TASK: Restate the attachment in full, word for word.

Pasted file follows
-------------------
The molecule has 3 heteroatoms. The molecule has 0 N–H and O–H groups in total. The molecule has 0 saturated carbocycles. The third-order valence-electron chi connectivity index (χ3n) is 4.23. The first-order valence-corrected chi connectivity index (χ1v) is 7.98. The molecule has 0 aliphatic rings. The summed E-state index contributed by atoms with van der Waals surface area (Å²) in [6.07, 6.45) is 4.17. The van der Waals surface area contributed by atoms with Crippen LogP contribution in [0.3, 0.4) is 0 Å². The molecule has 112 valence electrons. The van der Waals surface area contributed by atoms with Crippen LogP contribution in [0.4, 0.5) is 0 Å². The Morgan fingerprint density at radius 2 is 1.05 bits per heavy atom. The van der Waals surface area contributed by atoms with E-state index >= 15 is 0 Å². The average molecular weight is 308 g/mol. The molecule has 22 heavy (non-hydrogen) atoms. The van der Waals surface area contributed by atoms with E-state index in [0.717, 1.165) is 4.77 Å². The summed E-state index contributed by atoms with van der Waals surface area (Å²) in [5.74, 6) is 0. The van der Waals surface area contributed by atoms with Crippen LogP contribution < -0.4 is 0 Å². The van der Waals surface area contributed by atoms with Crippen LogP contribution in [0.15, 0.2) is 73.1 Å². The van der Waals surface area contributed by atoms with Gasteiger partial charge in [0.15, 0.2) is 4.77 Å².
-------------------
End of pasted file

The molecule has 3 heteroatoms. The molecule has 0 N–H and O–H groups in total. The molecule has 0 saturated carbocycles. The third-order valence-electron chi connectivity index (χ3n) is 4.23. The first-order valence-corrected chi connectivity index (χ1v) is 7.98. The molecule has 0 aliphatic rings. The summed E-state index contributed by atoms with van der Waals surface area (Å²) in [6.07, 6.45) is 4.17. The van der Waals surface area contributed by atoms with Crippen LogP contribution in [0.3, 0.4) is 0 Å². The molecule has 112 valence electrons. The van der Waals surface area contributed by atoms with Crippen LogP contribution in [0.4, 0.5) is 0 Å². The Morgan fingerprint density at radius 2 is 1.05 bits per heavy atom. The van der Waals surface area contributed by atoms with E-state index >= 15 is 0 Å². The average molecular weight is 308 g/mol. The molecule has 22 heavy (non-hydrogen) atoms. The van der Waals surface area contributed by atoms with E-state index in [0.717, 1.165) is 4.77 Å². The summed E-state index contributed by atoms with van der Waals surface area (Å²) in [5.74, 6) is 0. The van der Waals surface area contributed by atoms with Crippen LogP contribution < -0.4 is 0 Å². The van der Waals surface area contributed by atoms with Crippen LogP contribution in [0.15, 0.2) is 73.1 Å². The van der Waals surface area contributed by atoms with Gasteiger partial charge in [0.15, 0.2) is 4.77 Å².